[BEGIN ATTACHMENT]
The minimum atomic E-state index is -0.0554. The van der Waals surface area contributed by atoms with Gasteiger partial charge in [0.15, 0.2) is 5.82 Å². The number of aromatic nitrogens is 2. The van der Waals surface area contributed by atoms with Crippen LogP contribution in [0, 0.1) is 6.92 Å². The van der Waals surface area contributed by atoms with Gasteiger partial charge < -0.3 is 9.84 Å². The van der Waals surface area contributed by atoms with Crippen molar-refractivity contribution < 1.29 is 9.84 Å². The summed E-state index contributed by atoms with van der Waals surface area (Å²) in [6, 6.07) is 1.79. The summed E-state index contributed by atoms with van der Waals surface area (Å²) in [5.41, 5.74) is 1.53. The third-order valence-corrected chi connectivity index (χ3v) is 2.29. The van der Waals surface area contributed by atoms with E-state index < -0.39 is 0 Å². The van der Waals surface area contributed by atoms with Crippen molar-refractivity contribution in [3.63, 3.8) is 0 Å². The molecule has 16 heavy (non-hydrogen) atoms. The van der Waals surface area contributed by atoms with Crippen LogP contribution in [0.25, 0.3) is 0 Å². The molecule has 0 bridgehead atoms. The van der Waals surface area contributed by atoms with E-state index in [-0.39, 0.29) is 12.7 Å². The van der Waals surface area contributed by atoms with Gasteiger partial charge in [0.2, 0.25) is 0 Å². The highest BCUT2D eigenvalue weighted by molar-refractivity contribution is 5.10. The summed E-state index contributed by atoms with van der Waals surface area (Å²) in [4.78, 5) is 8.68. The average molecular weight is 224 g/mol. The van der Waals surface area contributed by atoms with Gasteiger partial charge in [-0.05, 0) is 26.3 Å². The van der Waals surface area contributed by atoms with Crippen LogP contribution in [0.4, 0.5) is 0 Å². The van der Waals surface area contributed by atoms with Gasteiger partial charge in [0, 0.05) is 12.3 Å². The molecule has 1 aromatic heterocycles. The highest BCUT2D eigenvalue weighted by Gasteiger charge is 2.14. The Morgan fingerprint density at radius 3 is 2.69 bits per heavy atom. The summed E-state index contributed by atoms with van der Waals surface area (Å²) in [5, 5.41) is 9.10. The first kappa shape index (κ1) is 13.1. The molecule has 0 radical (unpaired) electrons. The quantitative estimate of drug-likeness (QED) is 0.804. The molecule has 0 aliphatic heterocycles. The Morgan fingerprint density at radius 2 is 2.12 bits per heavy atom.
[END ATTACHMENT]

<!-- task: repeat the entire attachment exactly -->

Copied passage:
The minimum atomic E-state index is -0.0554. The van der Waals surface area contributed by atoms with Gasteiger partial charge in [0.15, 0.2) is 5.82 Å². The number of aromatic nitrogens is 2. The van der Waals surface area contributed by atoms with Crippen LogP contribution in [0, 0.1) is 6.92 Å². The van der Waals surface area contributed by atoms with Gasteiger partial charge < -0.3 is 9.84 Å². The van der Waals surface area contributed by atoms with Crippen molar-refractivity contribution < 1.29 is 9.84 Å². The summed E-state index contributed by atoms with van der Waals surface area (Å²) in [6, 6.07) is 1.79. The summed E-state index contributed by atoms with van der Waals surface area (Å²) in [5.41, 5.74) is 1.53. The third-order valence-corrected chi connectivity index (χ3v) is 2.29. The van der Waals surface area contributed by atoms with E-state index < -0.39 is 0 Å². The van der Waals surface area contributed by atoms with Crippen molar-refractivity contribution in [3.63, 3.8) is 0 Å². The molecule has 16 heavy (non-hydrogen) atoms. The van der Waals surface area contributed by atoms with Crippen LogP contribution in [0.25, 0.3) is 0 Å². The molecule has 0 bridgehead atoms. The van der Waals surface area contributed by atoms with E-state index in [-0.39, 0.29) is 12.7 Å². The van der Waals surface area contributed by atoms with Gasteiger partial charge in [0.2, 0.25) is 0 Å². The highest BCUT2D eigenvalue weighted by molar-refractivity contribution is 5.10. The summed E-state index contributed by atoms with van der Waals surface area (Å²) in [4.78, 5) is 8.68. The average molecular weight is 224 g/mol. The van der Waals surface area contributed by atoms with Gasteiger partial charge in [-0.05, 0) is 26.3 Å². The van der Waals surface area contributed by atoms with Crippen LogP contribution in [0.4, 0.5) is 0 Å². The van der Waals surface area contributed by atoms with Gasteiger partial charge in [0, 0.05) is 12.3 Å². The molecule has 1 aromatic heterocycles. The highest BCUT2D eigenvalue weighted by Gasteiger charge is 2.14. The Morgan fingerprint density at radius 3 is 2.69 bits per heavy atom. The summed E-state index contributed by atoms with van der Waals surface area (Å²) in [5, 5.41) is 9.10. The first kappa shape index (κ1) is 13.1. The molecule has 0 radical (unpaired) electrons. The quantitative estimate of drug-likeness (QED) is 0.804. The molecule has 0 aliphatic heterocycles. The Morgan fingerprint density at radius 2 is 2.12 bits per heavy atom.